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Robert Abbott
Robert Abbott
Articles (609)  | Author's Website |

Strategic Value Investing: Bill Miller

A story of the rise, fall and perhaps redemption of a value fund manager

“He was widely hailed as an investment genius and one of the top mutual fund managers of all time, garnering numerous awards from Money magazine, Morningstar, and Barron’s for his investment prowess," wrote the authors of "Strategic Value Investing: Practical Techniques of Leading Value Investors."

But, authors Stephen Horan, Robert R. Johnson and Thomas Robinson also pointed out, “The final investor profiled in the chapter, Bill Miller, CFA, is a cautionary tale.”

This was a not-so-subtle warning because while Miller trounced the S&P 500 for 15 years, between 1991 and 2005, he also was left in its dust between 2006 and 2011. In 2008 alone, his Legg Mason Capital Value Trust dropped more than 55%, while the S&P 500 was down 38.5% (the fund is now named ClearBridge Value Trust (LGVAX)).

In 2002, Miller was the subject of the book, “The Man Who Beats the S&P: Investing With Bill Miller,” by Janet Lowe. She summarized his investment style this way:

  • He does not try to predict market direction.
  • He looks for franchise value.
  • When determining value, he is willing to make forecasts but doesn’t give them a lot of weight.
  • Miller looks for investment ideas everywhere.
  • There must be a margin of safety.
  • He doesn’t often make trades.

With that, the authors asked why Miller’s performance from 2006 was so different from his performance from 1991 to 2005. They came up with four reasons for the difference:

  • Investing in the tech sector.
  • His “philosophy on probability.”
  • Concentrated positions in certain industries.
  • Overconfidence.

Starting with the tech sector, Miller was an early and enthusiastic investor in companies such as American Online, Google (now Alphabet (NASDAQ:GOOG)(NASDAQ:GOOGL)), Dell (NYSE:DELL) and Amazon (NASDAQ:AMZN). Because of these purchases, some observers considered him a growth rather than a value investor. And, the authors suggested we should give him credit for his timing in this sector because he sold most of tech holdings just before the dot-com bubble burst.

On probability, Miller thought that a few big winners would make up for any losers. Apparently, he was wrong more often than most money managers, but also scored bigger wins than they did. The authors explained that this strategy depends on stocks not being correlated with each other, yet Miller made big bets on many financial firms at the same time in the run-up to the 2008 financial crisis.

While his timing with tech stocks was impeccable, he was not so perceptive about his concentrated position in financial equities as the financial crisis loomed. Even as the sector was crashing in September 2008, he was buying 30 million more shares in Fannie Mae (FNMA), Freddie Mac (FMCC) and other financial names.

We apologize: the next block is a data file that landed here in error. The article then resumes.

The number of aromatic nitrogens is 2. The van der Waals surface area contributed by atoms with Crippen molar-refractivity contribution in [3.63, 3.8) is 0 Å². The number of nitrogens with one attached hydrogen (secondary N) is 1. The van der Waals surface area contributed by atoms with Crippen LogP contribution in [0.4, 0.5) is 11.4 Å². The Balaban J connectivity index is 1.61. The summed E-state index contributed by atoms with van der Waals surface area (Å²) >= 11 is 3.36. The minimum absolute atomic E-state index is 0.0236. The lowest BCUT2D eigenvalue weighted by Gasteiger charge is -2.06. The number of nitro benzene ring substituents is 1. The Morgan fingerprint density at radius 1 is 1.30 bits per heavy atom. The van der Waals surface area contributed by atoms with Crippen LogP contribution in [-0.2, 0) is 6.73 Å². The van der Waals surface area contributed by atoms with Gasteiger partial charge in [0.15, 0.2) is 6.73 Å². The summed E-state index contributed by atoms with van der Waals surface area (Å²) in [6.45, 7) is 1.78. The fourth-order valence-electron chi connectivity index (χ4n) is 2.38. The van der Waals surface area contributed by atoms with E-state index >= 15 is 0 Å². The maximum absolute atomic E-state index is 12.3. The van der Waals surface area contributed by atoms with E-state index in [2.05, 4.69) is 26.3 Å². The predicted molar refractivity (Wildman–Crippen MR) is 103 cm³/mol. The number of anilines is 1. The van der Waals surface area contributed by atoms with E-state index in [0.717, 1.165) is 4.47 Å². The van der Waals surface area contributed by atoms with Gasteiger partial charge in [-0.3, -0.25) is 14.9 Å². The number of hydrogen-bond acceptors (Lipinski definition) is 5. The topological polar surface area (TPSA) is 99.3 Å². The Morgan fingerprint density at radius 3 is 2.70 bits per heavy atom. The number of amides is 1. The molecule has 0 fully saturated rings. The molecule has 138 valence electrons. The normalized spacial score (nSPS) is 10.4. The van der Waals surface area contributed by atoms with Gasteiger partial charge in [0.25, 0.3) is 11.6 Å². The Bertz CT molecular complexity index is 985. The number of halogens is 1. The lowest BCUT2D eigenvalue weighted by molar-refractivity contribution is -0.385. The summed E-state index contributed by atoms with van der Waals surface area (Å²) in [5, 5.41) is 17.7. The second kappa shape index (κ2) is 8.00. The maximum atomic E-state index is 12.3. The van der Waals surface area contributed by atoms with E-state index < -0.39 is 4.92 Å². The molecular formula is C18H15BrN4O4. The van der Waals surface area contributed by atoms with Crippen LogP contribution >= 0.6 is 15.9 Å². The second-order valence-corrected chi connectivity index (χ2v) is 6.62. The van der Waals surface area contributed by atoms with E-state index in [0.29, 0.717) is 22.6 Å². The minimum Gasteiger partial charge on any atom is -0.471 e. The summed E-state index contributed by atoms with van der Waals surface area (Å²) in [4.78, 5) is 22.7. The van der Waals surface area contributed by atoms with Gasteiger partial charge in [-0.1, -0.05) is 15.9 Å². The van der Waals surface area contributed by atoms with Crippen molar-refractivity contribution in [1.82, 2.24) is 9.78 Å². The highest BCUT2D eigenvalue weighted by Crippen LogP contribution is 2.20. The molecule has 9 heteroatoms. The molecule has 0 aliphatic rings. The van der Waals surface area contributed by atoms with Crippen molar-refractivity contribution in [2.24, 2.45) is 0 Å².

According to the authors, an investment manager needs confidence, but a manager who is overconfident can get into trouble. Miller remained confident for too long and thus got into deeper trouble by buying more financial assets as the sector kept going down. The Wall Street Journal reported him as saying that he would stop buying more only when a stock's price fell so far that "we can no longer get a quote."

Follow-up: The guru is no longer with Legg Mason, and now operates his own Baltimore-based firm, Miller Value Partners, which he manages with his two sons. This Morningstar chart shows the ups and downs of Miller Value’s Opportunity C (retail (LMOPX)) over the past decade:

Strategic Value Investing GuruFocus Miller Opportunity Fund

Conclusion

Like the other eight gurus profiled in "Strategic Value Investing: Practical Techniques of Leading Value Investors" by Stephen Horan, Robert R. Johnson and Thomas Robinson, Miller has taken the value path by following, to some extent, the teachings of Benjamin Graham.

While at Legg Mason, he subscribed to the margin of safety concept pioneered by Graham; unlike Graham, he was not a frequent trader, preferring instead to stick with selected stocks in concentrated portfolios. Unlike most value investors, he tried to time the market, successfully before the dot-com crash and unsuccessfully during the financial crisis.

Disclosure: I do not own shares in any company listed, and do not expect to buy any in the next 72 hours.

Read more here: 

Strategic Value Investing: Weitz and Brandes 

Strategic Value Investing: John Neff 

Strategic Value Investing: Ruane and Tweedy, Browne 

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About the author:

Robert Abbott
Robert F. Abbott has been investing his family’s accounts since 1995 and in 2010 added options -- mainly covered calls and collars with long stocks.

He is a freelance writer, and his projects include a website that provides information for new and intermediate-level mutual fund investors (whatisamutualfund.com).

As a writer and publisher, Abbott also explores how the middle class has come to own big business through pension funds and mutual funds, what management guru Peter Drucker called the "unseen revolution."

Visit Robert Abbott's Website


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